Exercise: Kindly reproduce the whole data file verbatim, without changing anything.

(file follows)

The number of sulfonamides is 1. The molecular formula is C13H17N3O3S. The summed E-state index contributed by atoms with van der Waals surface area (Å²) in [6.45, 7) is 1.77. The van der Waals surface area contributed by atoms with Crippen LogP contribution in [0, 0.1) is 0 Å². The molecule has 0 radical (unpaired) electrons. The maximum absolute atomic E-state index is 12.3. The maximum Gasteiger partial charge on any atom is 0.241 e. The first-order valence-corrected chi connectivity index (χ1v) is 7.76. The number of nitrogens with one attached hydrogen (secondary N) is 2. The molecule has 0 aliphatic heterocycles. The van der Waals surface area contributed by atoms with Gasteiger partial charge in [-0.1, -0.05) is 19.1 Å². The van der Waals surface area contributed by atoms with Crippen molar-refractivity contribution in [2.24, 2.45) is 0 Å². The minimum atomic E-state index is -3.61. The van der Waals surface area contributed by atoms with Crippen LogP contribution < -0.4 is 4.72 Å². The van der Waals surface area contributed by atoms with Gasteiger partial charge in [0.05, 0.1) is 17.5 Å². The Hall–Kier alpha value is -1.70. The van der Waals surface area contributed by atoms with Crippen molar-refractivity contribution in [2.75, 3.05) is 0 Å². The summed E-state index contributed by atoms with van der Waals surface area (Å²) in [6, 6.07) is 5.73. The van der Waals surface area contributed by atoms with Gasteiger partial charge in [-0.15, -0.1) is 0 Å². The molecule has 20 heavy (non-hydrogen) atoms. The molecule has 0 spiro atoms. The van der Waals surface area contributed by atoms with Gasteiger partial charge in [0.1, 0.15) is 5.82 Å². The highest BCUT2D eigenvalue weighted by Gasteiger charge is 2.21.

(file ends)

The number of sulfonamides is 1. The molecular formula is C13H17N3O3S. The summed E-state index contributed by atoms with van der Waals surface area (Å²) in [6.45, 7) is 1.77. The van der Waals surface area contributed by atoms with Crippen LogP contribution in [0, 0.1) is 0 Å². The molecule has 0 radical (unpaired) electrons. The maximum absolute atomic E-state index is 12.3. The maximum Gasteiger partial charge on any atom is 0.241 e. The first-order valence-corrected chi connectivity index (χ1v) is 7.76. The number of nitrogens with one attached hydrogen (secondary N) is 2. The molecule has 0 aliphatic heterocycles. The van der Waals surface area contributed by atoms with Gasteiger partial charge in [-0.1, -0.05) is 19.1 Å². The van der Waals surface area contributed by atoms with Crippen molar-refractivity contribution in [2.24, 2.45) is 0 Å². The minimum atomic E-state index is -3.61. The van der Waals surface area contributed by atoms with Crippen LogP contribution < -0.4 is 4.72 Å². The van der Waals surface area contributed by atoms with Gasteiger partial charge in [0.05, 0.1) is 17.5 Å². The Hall–Kier alpha value is -1.70. The van der Waals surface area contributed by atoms with Crippen molar-refractivity contribution in [2.75, 3.05) is 0 Å². The summed E-state index contributed by atoms with van der Waals surface area (Å²) in [6, 6.07) is 5.73. The van der Waals surface area contributed by atoms with Gasteiger partial charge in [-0.15, -0.1) is 0 Å². The molecule has 20 heavy (non-hydrogen) atoms. The molecule has 0 spiro atoms. The van der Waals surface area contributed by atoms with Gasteiger partial charge in [0.1, 0.15) is 5.82 Å². The highest BCUT2D eigenvalue weighted by Gasteiger charge is 2.21.